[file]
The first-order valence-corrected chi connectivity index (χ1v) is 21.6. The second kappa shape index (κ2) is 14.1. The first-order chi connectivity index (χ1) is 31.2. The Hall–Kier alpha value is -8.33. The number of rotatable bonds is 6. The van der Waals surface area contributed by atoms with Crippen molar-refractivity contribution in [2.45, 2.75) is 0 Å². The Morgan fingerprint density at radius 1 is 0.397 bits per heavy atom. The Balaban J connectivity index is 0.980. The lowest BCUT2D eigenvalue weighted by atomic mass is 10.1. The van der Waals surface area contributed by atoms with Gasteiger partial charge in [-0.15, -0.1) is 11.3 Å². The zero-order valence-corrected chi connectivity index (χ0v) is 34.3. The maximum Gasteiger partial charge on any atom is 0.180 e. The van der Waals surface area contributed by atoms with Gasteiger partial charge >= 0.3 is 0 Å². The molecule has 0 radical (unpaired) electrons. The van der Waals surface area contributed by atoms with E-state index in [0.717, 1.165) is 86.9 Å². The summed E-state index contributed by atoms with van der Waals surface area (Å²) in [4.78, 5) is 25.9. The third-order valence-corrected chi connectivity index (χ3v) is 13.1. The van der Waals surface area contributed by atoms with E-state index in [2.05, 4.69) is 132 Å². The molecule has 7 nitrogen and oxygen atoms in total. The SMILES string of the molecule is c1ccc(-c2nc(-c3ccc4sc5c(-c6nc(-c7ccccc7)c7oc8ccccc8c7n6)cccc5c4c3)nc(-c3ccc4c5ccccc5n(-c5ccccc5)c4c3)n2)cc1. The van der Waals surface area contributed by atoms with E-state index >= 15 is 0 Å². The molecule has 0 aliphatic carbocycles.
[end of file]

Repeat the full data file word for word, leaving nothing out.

The first-order valence-corrected chi connectivity index (χ1v) is 21.6. The second kappa shape index (κ2) is 14.1. The first-order chi connectivity index (χ1) is 31.2. The Hall–Kier alpha value is -8.33. The number of rotatable bonds is 6. The van der Waals surface area contributed by atoms with Crippen molar-refractivity contribution in [2.45, 2.75) is 0 Å². The Morgan fingerprint density at radius 1 is 0.397 bits per heavy atom. The Balaban J connectivity index is 0.980. The lowest BCUT2D eigenvalue weighted by atomic mass is 10.1. The van der Waals surface area contributed by atoms with Gasteiger partial charge in [-0.15, -0.1) is 11.3 Å². The zero-order valence-corrected chi connectivity index (χ0v) is 34.3. The maximum Gasteiger partial charge on any atom is 0.180 e. The van der Waals surface area contributed by atoms with Gasteiger partial charge >= 0.3 is 0 Å². The molecule has 0 radical (unpaired) electrons. The van der Waals surface area contributed by atoms with E-state index in [0.717, 1.165) is 86.9 Å². The summed E-state index contributed by atoms with van der Waals surface area (Å²) in [4.78, 5) is 25.9. The third-order valence-corrected chi connectivity index (χ3v) is 13.1. The van der Waals surface area contributed by atoms with E-state index in [2.05, 4.69) is 132 Å². The molecule has 7 nitrogen and oxygen atoms in total. The SMILES string of the molecule is c1ccc(-c2nc(-c3ccc4sc5c(-c6nc(-c7ccccc7)c7oc8ccccc8c7n6)cccc5c4c3)nc(-c3ccc4c5ccccc5n(-c5ccccc5)c4c3)n2)cc1. The van der Waals surface area contributed by atoms with E-state index >= 15 is 0 Å². The molecule has 0 aliphatic carbocycles.